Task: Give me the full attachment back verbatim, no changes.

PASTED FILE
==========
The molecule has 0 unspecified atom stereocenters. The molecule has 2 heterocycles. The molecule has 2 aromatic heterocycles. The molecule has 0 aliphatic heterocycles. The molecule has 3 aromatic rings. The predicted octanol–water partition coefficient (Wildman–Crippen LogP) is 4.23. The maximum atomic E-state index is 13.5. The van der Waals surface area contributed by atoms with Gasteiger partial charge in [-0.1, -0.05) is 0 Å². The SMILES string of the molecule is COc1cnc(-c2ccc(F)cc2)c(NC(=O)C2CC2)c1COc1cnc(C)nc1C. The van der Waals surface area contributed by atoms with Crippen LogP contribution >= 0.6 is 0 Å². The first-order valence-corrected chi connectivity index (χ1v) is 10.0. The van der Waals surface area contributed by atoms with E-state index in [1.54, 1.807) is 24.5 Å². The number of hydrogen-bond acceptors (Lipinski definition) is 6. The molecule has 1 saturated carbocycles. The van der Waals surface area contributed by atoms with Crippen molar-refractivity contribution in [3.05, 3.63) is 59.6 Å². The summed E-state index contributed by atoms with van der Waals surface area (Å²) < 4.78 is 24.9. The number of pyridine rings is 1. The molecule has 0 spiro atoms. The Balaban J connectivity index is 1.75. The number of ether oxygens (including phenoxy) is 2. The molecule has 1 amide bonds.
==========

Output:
The molecule has 0 unspecified atom stereocenters. The molecule has 2 heterocycles. The molecule has 2 aromatic heterocycles. The molecule has 0 aliphatic heterocycles. The molecule has 3 aromatic rings. The predicted octanol–water partition coefficient (Wildman–Crippen LogP) is 4.23. The maximum atomic E-state index is 13.5. The van der Waals surface area contributed by atoms with Gasteiger partial charge in [-0.1, -0.05) is 0 Å². The SMILES string of the molecule is COc1cnc(-c2ccc(F)cc2)c(NC(=O)C2CC2)c1COc1cnc(C)nc1C. The van der Waals surface area contributed by atoms with Crippen LogP contribution >= 0.6 is 0 Å². The first-order valence-corrected chi connectivity index (χ1v) is 10.0. The van der Waals surface area contributed by atoms with E-state index in [1.54, 1.807) is 24.5 Å². The number of hydrogen-bond acceptors (Lipinski definition) is 6. The molecule has 1 saturated carbocycles. The van der Waals surface area contributed by atoms with Crippen molar-refractivity contribution in [3.05, 3.63) is 59.6 Å². The summed E-state index contributed by atoms with van der Waals surface area (Å²) < 4.78 is 24.9. The number of pyridine rings is 1. The molecule has 0 spiro atoms. The Balaban J connectivity index is 1.75. The number of ether oxygens (including phenoxy) is 2. The molecule has 1 amide bonds.